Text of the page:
April 2016 saw the latest in a line of recent Stamp Duty Changes
People buying an additional property will now have to pay an extra 3% to HM Revenue & Customs (HMRC)
The Stamp Duty Changes will see the duty payable on a property selling for £350,000 increasing from £7,500 to £18,000. The increase will obviously hit hardest where property is more expensive, for instance in London. The average freehold price of a home here is around £530,000, which would incur a duty of more than £32,000.
This follows other adjustments in recent times, such as the minimum threshold being raised from £60,000 to £120,000 in in 2005, and a further increase to £125,000 in 2006. The latest adjustment to the Stamp Duty Rates is intended to make the market fairer for first-time buyers and reduce what is viewed as the competition for properties between them and landlords in the buy-to-let industry.
So who Does it affect?
Remember that the new change only affects those buying an additional property, not those buying to replace their main residence. The term ‘additional properties’ refers to any property that is not the owner’s main residence, for example a holiday home, a buy-to-let property or a home for the use of a relative.
Even if the buyer only owns a share of a property, the charge will still apply to any additional property. This even applies to buyers owning even a share of a property overseas, but are first-time buyers in the UK. For those wishing to enter or continue with the buy-to-let business, this increase will need to be factored in when considering when or where to expand. And how much rent to charge.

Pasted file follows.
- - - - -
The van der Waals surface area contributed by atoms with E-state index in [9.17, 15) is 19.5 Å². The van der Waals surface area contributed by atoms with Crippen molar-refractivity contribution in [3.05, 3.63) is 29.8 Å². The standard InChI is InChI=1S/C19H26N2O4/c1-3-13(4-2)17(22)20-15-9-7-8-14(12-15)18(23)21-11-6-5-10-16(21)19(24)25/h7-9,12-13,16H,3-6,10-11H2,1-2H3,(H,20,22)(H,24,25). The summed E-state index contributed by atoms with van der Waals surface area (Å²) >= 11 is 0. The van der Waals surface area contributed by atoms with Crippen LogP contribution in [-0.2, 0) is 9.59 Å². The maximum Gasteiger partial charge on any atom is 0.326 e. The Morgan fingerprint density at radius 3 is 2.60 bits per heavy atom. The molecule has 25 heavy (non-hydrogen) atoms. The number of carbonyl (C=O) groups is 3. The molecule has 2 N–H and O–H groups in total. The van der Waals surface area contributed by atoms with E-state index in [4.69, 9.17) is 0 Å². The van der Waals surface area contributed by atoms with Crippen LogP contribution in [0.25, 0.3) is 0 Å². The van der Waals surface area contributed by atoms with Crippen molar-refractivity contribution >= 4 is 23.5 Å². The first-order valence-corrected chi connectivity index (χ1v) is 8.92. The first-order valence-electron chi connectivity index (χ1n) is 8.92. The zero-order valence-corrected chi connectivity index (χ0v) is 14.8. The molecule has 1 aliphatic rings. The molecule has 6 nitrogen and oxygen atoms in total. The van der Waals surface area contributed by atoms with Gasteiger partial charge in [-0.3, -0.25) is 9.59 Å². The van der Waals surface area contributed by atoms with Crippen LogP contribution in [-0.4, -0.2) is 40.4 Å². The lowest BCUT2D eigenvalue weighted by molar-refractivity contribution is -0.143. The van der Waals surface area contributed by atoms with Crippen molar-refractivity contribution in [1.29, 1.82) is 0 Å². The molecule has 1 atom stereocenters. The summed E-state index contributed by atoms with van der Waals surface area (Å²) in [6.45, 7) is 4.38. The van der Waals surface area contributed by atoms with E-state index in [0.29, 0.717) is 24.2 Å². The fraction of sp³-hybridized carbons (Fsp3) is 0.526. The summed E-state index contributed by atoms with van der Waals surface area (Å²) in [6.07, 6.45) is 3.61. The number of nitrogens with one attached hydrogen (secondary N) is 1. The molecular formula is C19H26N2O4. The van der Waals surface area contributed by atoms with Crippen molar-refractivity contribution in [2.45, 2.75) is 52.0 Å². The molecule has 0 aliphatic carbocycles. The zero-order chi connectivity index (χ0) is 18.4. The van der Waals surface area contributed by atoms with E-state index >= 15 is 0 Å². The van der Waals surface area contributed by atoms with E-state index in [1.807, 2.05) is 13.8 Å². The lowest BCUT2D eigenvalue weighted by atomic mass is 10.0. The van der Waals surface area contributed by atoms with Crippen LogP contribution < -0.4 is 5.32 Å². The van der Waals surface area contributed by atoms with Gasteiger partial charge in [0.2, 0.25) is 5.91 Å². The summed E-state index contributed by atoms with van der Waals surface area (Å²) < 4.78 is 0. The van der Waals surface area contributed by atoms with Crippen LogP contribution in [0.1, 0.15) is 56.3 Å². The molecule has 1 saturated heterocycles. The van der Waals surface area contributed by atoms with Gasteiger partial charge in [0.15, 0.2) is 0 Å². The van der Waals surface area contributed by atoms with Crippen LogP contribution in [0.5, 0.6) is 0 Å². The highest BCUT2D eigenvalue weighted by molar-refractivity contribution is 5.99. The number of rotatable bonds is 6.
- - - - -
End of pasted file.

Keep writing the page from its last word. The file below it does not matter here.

So How Does it work?
Stamp Duty, as with Income Tax, works on a sliding scale, so the more income earned, or the more paid for a property, so the more tax is liable. The rate for additional properties is 3% below the £125,000 threshold, rising to 5% and ending at its maximum of 15% for properties above £1.5 million. See our Stamp Duty Calculator for a quick and easy way to see how much extra additional buyers would need to budget for.
The increase will not apply to anyone who already owns a second or more properties, who sells their main residence and replaces it. Those moving from their main residence and buying another will, initially, be liable for the 3% surcharge, but if the original residence is sold within three years, replacing the former limit of 18 months, the extra duty is refunded in full. This can be a considerable amount and something that any competent solicitor or conveyancing company should be aware of.
Why the Stamp Duty Changes?
The aim of the surcharge for additional homes is clearly intended to help first-time buyers, and encourage people to get a foot on the property ladder, but at a cost to those in the buy-to-let business. But these people, many of whom operate perfectly fairly and legitimately, are also offering a valuable service to people on lower incomes, and many have argued whether they deserve to be penalised.